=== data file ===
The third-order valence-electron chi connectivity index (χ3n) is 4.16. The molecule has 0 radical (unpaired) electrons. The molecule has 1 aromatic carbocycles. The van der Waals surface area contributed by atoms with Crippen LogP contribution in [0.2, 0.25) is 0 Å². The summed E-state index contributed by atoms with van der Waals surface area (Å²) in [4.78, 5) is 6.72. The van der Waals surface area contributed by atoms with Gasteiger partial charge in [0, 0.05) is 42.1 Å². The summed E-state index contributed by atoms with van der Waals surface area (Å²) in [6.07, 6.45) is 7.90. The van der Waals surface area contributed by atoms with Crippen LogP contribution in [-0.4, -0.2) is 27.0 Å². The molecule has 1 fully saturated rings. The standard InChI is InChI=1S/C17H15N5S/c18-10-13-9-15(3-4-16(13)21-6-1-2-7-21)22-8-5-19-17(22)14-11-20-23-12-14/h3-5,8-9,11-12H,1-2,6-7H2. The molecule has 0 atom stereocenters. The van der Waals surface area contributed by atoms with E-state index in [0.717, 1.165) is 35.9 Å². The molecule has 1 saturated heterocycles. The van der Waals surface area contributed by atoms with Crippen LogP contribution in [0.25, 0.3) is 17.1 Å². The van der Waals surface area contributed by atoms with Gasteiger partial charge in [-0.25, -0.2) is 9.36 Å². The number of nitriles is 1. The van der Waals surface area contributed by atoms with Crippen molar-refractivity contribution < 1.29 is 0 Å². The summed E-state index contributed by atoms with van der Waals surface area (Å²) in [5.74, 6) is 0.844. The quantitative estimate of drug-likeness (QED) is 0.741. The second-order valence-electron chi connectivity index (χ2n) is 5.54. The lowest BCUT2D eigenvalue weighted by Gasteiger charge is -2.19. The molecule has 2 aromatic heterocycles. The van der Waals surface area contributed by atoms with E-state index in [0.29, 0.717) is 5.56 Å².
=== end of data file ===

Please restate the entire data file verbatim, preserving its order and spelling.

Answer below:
The third-order valence-electron chi connectivity index (χ3n) is 4.16. The molecule has 0 radical (unpaired) electrons. The molecule has 1 aromatic carbocycles. The van der Waals surface area contributed by atoms with Crippen LogP contribution in [0.2, 0.25) is 0 Å². The summed E-state index contributed by atoms with van der Waals surface area (Å²) in [4.78, 5) is 6.72. The van der Waals surface area contributed by atoms with Gasteiger partial charge in [0, 0.05) is 42.1 Å². The summed E-state index contributed by atoms with van der Waals surface area (Å²) in [6.07, 6.45) is 7.90. The van der Waals surface area contributed by atoms with Crippen LogP contribution in [-0.4, -0.2) is 27.0 Å². The molecule has 1 fully saturated rings. The standard InChI is InChI=1S/C17H15N5S/c18-10-13-9-15(3-4-16(13)21-6-1-2-7-21)22-8-5-19-17(22)14-11-20-23-12-14/h3-5,8-9,11-12H,1-2,6-7H2. The molecule has 0 atom stereocenters. The van der Waals surface area contributed by atoms with E-state index in [0.717, 1.165) is 35.9 Å². The molecule has 1 saturated heterocycles. The van der Waals surface area contributed by atoms with Crippen LogP contribution in [0.25, 0.3) is 17.1 Å². The van der Waals surface area contributed by atoms with Gasteiger partial charge in [-0.25, -0.2) is 9.36 Å². The number of nitriles is 1. The van der Waals surface area contributed by atoms with Crippen molar-refractivity contribution < 1.29 is 0 Å². The summed E-state index contributed by atoms with van der Waals surface area (Å²) in [5.74, 6) is 0.844. The quantitative estimate of drug-likeness (QED) is 0.741. The second-order valence-electron chi connectivity index (χ2n) is 5.54. The lowest BCUT2D eigenvalue weighted by Gasteiger charge is -2.19. The molecule has 2 aromatic heterocycles. The van der Waals surface area contributed by atoms with E-state index in [0.29, 0.717) is 5.56 Å².